As of now there are basically three well-known solutions to run Windows software in Linux environments. Have a look in the following table how they compare to each other in terms of making Windows software available for users running mainly Linux environments:
for some solutions: Virtualization license
|Integration with the host system||N/A||host file system/hardware is isolated and (partially) passed through shared mount protocols/abstraction layers||seamless|
|Performance||native||reduced, especially for 3D GFX and file I/O||near native, also for 3D GFX|
|Requirements||separated installation||memory overhead, fixed resource allocations||many functionally complementary versions, many dependencies|
|Functionality of installed application||as good as it gets||nearly as good as it gets||depends on windows software and wine version / configuration|
|Effort maintaining many applications||as good as it gets||low effort to make apps work, but resource-hungry and often bad usability, system updates may break VMs||high effort to make apps work, high effort to not break apps due to system upgrades or newly installed apps|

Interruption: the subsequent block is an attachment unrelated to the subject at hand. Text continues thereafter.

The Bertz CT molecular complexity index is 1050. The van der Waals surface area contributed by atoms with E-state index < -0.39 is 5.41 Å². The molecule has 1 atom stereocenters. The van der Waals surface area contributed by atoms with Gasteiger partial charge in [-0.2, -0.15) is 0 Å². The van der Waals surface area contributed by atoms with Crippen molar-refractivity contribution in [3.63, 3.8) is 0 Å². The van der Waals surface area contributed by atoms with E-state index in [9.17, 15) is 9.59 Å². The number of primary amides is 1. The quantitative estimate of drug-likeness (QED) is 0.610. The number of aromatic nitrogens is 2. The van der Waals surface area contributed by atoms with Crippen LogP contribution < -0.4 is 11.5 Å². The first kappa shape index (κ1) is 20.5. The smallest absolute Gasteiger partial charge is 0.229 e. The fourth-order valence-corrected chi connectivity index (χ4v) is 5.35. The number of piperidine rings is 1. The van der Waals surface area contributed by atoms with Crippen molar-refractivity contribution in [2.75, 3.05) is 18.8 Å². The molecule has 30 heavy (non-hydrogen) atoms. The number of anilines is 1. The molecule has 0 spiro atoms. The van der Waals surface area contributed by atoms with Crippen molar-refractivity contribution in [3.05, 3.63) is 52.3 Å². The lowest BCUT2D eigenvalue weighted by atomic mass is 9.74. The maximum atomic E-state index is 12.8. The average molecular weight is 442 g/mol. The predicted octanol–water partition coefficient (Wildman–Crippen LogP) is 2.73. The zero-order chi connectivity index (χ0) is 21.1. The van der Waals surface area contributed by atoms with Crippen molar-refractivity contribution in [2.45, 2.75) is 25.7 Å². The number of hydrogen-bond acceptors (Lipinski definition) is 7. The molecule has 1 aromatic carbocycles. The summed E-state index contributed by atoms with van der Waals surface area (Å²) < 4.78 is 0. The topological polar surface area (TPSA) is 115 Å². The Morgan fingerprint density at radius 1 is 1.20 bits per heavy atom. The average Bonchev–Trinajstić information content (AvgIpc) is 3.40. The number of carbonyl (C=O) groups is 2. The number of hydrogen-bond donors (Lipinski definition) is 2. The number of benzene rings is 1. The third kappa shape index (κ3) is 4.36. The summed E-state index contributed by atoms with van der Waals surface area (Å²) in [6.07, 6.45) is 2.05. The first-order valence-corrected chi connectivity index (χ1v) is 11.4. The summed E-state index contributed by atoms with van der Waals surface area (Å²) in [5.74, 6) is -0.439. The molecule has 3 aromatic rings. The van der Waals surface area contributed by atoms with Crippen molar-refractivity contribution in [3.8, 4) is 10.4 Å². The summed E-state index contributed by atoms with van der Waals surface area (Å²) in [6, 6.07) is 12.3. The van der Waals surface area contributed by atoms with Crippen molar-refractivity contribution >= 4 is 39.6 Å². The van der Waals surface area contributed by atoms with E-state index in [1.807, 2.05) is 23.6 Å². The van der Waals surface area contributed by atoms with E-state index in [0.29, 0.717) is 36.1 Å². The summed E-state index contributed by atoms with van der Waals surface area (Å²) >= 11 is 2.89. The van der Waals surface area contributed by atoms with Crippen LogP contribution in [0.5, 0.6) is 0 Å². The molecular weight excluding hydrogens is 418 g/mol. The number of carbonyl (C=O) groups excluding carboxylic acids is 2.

|Effort maintaining one application||ridiculously high||still too high||justifiable if the application is important|
Now how do Dolmades compare to that?
But wait - aren't only a few apps supported yet?
Yes indeed. And there is still a high effort to install a particular app and make it work well as dolma. But as soon as it is done, a recipe specific to that app has been made and can be published so that other users just need to download the ready-to-use container.